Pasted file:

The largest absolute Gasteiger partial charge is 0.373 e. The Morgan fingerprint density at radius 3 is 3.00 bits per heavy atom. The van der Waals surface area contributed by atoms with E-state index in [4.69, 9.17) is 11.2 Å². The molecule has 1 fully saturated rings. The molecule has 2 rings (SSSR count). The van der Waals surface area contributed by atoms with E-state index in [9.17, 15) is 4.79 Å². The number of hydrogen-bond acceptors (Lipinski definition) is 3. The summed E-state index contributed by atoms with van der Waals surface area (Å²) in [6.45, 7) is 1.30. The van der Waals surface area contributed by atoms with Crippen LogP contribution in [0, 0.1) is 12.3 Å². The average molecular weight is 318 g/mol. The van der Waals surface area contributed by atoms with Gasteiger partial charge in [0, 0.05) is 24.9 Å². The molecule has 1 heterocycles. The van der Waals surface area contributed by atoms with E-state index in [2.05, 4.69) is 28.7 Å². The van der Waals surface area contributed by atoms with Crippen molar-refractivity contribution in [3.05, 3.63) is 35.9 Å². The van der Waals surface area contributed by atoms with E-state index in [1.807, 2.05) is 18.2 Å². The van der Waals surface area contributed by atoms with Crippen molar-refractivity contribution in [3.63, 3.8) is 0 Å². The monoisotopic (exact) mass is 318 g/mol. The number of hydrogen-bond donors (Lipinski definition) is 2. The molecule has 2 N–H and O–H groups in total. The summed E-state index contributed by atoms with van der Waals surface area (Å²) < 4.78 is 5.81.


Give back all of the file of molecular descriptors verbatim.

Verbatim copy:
The largest absolute Gasteiger partial charge is 0.373 e. The Morgan fingerprint density at radius 3 is 3.00 bits per heavy atom. The van der Waals surface area contributed by atoms with E-state index in [4.69, 9.17) is 11.2 Å². The molecule has 1 fully saturated rings. The molecule has 2 rings (SSSR count). The van der Waals surface area contributed by atoms with E-state index in [9.17, 15) is 4.79 Å². The number of hydrogen-bond acceptors (Lipinski definition) is 3. The summed E-state index contributed by atoms with van der Waals surface area (Å²) in [6.45, 7) is 1.30. The van der Waals surface area contributed by atoms with Crippen LogP contribution in [0, 0.1) is 12.3 Å². The average molecular weight is 318 g/mol. The van der Waals surface area contributed by atoms with Gasteiger partial charge in [0, 0.05) is 24.9 Å². The molecule has 1 heterocycles. The van der Waals surface area contributed by atoms with E-state index in [2.05, 4.69) is 28.7 Å². The van der Waals surface area contributed by atoms with Crippen molar-refractivity contribution in [3.05, 3.63) is 35.9 Å². The van der Waals surface area contributed by atoms with E-state index in [1.807, 2.05) is 18.2 Å². The van der Waals surface area contributed by atoms with Crippen molar-refractivity contribution in [3.63, 3.8) is 0 Å². The monoisotopic (exact) mass is 318 g/mol. The number of hydrogen-bond donors (Lipinski definition) is 2. The molecule has 2 N–H and O–H groups in total. The summed E-state index contributed by atoms with van der Waals surface area (Å²) < 4.78 is 5.81.